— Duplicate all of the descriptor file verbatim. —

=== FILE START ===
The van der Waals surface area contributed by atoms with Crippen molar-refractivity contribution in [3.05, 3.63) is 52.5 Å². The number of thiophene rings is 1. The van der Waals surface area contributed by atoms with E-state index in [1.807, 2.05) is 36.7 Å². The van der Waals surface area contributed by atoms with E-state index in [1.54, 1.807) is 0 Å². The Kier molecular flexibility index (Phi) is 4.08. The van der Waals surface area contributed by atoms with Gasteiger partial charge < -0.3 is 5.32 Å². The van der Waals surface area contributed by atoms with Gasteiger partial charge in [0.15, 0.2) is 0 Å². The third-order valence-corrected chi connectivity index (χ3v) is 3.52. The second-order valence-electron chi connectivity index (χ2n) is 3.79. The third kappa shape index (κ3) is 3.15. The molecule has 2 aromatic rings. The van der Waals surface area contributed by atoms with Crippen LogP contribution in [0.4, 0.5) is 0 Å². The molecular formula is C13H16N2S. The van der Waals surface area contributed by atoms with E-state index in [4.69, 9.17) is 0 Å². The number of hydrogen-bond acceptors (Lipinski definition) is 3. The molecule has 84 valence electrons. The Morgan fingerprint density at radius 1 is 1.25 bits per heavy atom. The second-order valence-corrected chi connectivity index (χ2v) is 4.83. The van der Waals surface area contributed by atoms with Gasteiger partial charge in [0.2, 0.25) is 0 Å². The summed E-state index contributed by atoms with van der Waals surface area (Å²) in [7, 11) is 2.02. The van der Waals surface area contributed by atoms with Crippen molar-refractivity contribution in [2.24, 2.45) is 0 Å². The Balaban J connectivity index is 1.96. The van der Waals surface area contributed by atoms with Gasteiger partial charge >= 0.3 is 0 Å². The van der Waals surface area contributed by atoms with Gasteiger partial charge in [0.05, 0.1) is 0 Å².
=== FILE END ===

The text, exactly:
The van der Waals surface area contributed by atoms with Crippen molar-refractivity contribution in [3.05, 3.63) is 52.5 Å². The number of thiophene rings is 1. The van der Waals surface area contributed by atoms with E-state index in [1.807, 2.05) is 36.7 Å². The van der Waals surface area contributed by atoms with E-state index in [1.54, 1.807) is 0 Å². The Kier molecular flexibility index (Phi) is 4.08. The van der Waals surface area contributed by atoms with Gasteiger partial charge < -0.3 is 5.32 Å². The van der Waals surface area contributed by atoms with Gasteiger partial charge in [0.15, 0.2) is 0 Å². The third-order valence-corrected chi connectivity index (χ3v) is 3.52. The second-order valence-electron chi connectivity index (χ2n) is 3.79. The third kappa shape index (κ3) is 3.15. The molecule has 2 aromatic rings. The van der Waals surface area contributed by atoms with Crippen LogP contribution in [0.4, 0.5) is 0 Å². The molecular formula is C13H16N2S. The van der Waals surface area contributed by atoms with E-state index in [4.69, 9.17) is 0 Å². The number of hydrogen-bond acceptors (Lipinski definition) is 3. The molecule has 84 valence electrons. The Morgan fingerprint density at radius 1 is 1.25 bits per heavy atom. The second-order valence-corrected chi connectivity index (χ2v) is 4.83. The van der Waals surface area contributed by atoms with Gasteiger partial charge in [0.2, 0.25) is 0 Å². The summed E-state index contributed by atoms with van der Waals surface area (Å²) in [7, 11) is 2.02. The van der Waals surface area contributed by atoms with Crippen molar-refractivity contribution in [2.24, 2.45) is 0 Å². The Balaban J connectivity index is 1.96. The van der Waals surface area contributed by atoms with Gasteiger partial charge >= 0.3 is 0 Å². The van der Waals surface area contributed by atoms with Gasteiger partial charge in [0.05, 0.1) is 0 Å².